The violence in Ferguson, Missouri is not just about the killing of Michael Brown, an unarmed African-American teen by a white police officer. The rioting in Ferguson stems from years of frustration about the way African-Americans are treated by whites, especially those with guns and badges who kill. There was Trayvon Martin. There were others. Michael Brown was just the most recent one that has captured the world's attention.
Ferguson, Missouri is a town with a population that is 60% African-American, yet the government and police force is predominantly white. There are towns and cities like this all around the country. When you couple the fact that the power in this country is with white people and that the population is shifting as non-whites make up more and more of the population, the potential for violence escalates.
I am a 61 year-old gray-haired white woman. I do not get pulled over by the police often. The last time I did was a couple of months ago while a passenger in my brother's car. The officer said my brother was speeding and had failed to signal for a turn. He asked for my brother's driver's license, which my brother willingly surrendered. The officer questioned my brother about his Connecticut driver's license, "Do you know you only have 30 days to change your license to Missouri?" "Why did you not get a Missouri license?" Then the state patrolman turned to me and said, "Can I see your driver's license." I knew the officer had no reason to ask for my license. I knew that could tell him no, but I handed it over. I saw no good coming from my refusal. My drivers license is clear, no tickets, etc. (it helps I am a white woman). He took it back to his cruiser. We waited. The officer walked back up. "I am just going to give you a warning," he said to my brother as he handed the licenses back to us. No ticket.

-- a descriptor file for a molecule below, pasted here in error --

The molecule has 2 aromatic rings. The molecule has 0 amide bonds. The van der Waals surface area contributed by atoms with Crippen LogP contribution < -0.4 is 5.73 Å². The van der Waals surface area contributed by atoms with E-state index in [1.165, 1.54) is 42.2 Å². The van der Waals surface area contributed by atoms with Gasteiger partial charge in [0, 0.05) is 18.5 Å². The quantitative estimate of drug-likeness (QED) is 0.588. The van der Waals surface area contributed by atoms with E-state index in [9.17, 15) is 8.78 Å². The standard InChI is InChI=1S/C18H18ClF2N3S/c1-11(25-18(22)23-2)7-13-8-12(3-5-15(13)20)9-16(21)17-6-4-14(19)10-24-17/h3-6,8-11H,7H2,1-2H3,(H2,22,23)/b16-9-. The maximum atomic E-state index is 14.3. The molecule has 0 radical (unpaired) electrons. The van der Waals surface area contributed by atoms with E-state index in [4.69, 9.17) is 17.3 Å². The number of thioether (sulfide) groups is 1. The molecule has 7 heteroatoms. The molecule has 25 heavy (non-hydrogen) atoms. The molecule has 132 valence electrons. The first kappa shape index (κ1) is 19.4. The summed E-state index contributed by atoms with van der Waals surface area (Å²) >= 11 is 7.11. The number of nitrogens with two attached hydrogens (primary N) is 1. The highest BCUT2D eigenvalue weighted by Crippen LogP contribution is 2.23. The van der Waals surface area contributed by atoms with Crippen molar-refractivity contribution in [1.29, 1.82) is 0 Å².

I know of African-Americans who are routinely pulled over, for no good reason except "Driving While Black." White people are afraid of young Black men. People you wouldn't expect to be racist have told me as much.
People are also afraid of losing power, losing self-esteem, losing control. That's what happened during Reconstruction in the South. The lynchings were a way of putting Blacks who might try to wrest power back "in their place." Intimidation has always been a way for people in power to hold on to that power. People do not willingly relinquish power. The racial and ethnic composition of this country is shifting and many white people are scared. White men have been in charge of this country since it's inception as the United States of America and they do not want to lose control.
In the 1960's we went through a period of race riots. I remember them. In fact, in Kansas City, I remember the riots after Martin Luther King, Jr. was killed. He was the last African-American leader who lead both Blacks and Whites regarding issues of race. President Obama is our president, but not a racial leader dealing primarily with racial issues.
I also remember when apartheid was abolished in South Africa. I assumed there would be massive violence because Black oppression had been so virulent and I assumed South Africans would follow America's lead. But that did not happen. Nelson Mandela happened.
Nelson Mandela was a man with no equal. He preached forgiveness even after spending decades in a jail cell. Mandela oversaw a relatively peaceful racial transition. He was amazing. I wish we had a Nelson Mandela here today. Or, I wish we had his white counterpart. What I saw in the St. Louis County prosecutor was a total lack of empathy or sensitivity to the straw that broke the camel's back.
I don't know what happened when Michael Brown was killed. However, I do know that a subset of Americans in this country have traditionally been mistreated, maligned and oppressed. The volcano erupted, and the prosecutor blames social media. Sad.